Compared with boards produced with untreated particles, boards made with 1% NaOH-treated particles had higher MOE and MOR values. The MOE and MOR of particleboard with 3% NaOH-treated particles had no significant difference from the untreated boards. However, MOE and MOR were significantly lower for particleboards obtained after 5% NaOH treatment. Particleboards should have minimum MOE and MOR values of 1800 N/mm2 and 10.5 N/mm2, respectively, for interior fitment particleboards (including furniture) and general-purpose applications in dry conditions (TS-EN 312 2012). The results of the study demonstrated that only boards produced with 1% NaOH-treated particles met the minimum requirements. Boards made with untreated and 1% NaOH-treated particles met the minimum IB strength requirement of 0.28 N/mm2 for general-purpose end use (TS-EN 312 2012). The decreases in MOE and MOR caused by soaking with 3% and 5% NaOH were probably due to decreases in the degree of crystallinity and increases in the amorphous regions during treatments (Joseleau et al. 2004; Khedari et al.2004; John and Anandjiwala 2008). The results of thermal analysis indicated that there was considerable chemical degradation of the cell wall components when more than 1% NaOH treatment was applied carries to the drop in MOE and MOR values. Furthermore, lignin, wax, and oil were removed from the material surface during treatments with the higher concentration of NaOH, which led to insufficient adhesive coverage on the surface and weak strength performance (Bekhta and Hiziroglu 2002). Except for 1% NaOH, the treatments decreased the IB compared to the board produced with untreated particles; no significant difference in IB was detected between the boards produced with untreated and 1% NaOH treated particles. The decrease in IB strength can be explained by decreased wax, oil, and lignin components after alkali treatment. The wax and oil, which diminish the wettability of the lignocellulosic fiber, form a thin film on the surface of the fiber and influence the bonding properties of the board (Bekhta and Hiziroglu 2002; Lee et al. 2004). Lignin is a natural adhesive that generates better adhesion between the particles in the board, resulting in improved bonding and dimensional stability (Joseleau et al. 2004; Khedari et al. 2004). The inverse relationship between lignin content and NaOH concentration may have contributed to the poor adhesion among particles, consequently lowering internal bonding. Generally, the results of mechanical properties are consistent with observations by Mukherjee et al. (1993), who found that the use of more than 1% NaOH on lignocellulosic fibers weakens the fibers, resulting in poor mechanical properties. Although bending properties of the board are also related to the IB strength, 1% NaOH treatment slightly lowers the IB values and higher concentrations yielded significantly lower results.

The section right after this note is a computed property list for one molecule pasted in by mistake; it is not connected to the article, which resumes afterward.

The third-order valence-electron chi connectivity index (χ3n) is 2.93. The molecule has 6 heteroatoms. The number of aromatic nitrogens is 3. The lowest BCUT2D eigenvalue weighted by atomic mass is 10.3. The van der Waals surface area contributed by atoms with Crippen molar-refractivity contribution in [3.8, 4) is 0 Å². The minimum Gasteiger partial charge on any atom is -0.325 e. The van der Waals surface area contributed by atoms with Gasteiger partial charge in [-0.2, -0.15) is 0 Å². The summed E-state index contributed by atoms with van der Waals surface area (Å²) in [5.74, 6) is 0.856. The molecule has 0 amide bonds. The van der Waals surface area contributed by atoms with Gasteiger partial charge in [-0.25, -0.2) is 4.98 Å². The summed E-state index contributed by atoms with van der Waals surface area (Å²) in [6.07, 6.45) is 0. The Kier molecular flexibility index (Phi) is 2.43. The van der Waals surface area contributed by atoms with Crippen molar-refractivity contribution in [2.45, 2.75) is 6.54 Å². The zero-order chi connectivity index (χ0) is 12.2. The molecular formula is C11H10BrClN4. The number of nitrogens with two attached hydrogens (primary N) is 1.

1. Cotton stalks as renewable material have the potential to be used in the production of composite panels. To achieve good mechanical properties, the cotton stalks must be modified.
  2. Treatments with NaOH solution of different concentrations (1%, 3%, and 5%) affected the chemical composition and thermal stability of cotton stalk particles. With higher concentration the extractive, hemicellulose, and lignin content of particles decreased, whereas the cellulose content increased. A reduction of thermal stability due to alkali treatments also indicated the chemical degradation of particles.
  3. Compared to boards produced with untreated particles of cotton stalks, boards made with 3% and 5% NaOH-treated particles provided lower mechanical properties. The drop in mechanical properties was explained by a stronger chemical degradation of the cell wall components and deformation of the structure, as also manifested by a decrease in thermal stability.
  4. Only boards produced with 1% NaOH-treated particles met the requirements of the TS EN 312 (2012) standard and can be utilized for general purposes in dry conditions. The study concluded that the boards made with cotton stalk particles without treatment can be used as insulating material in buildings because such materials are not subjected to mechanical stress. To obtain the mechanical properties (MOE, MOR, and IB) required for general use, cotton stalk particles must be modified by 1% NaOH treatment before the production of boards.


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Article submitted: April 20, 2016; Peer review completed: June 12, 2016; Revised version received and accepted: June 25, 2016; Published: July 12, 2016.

DOI: 10.15376/biores.11.3.7191-7204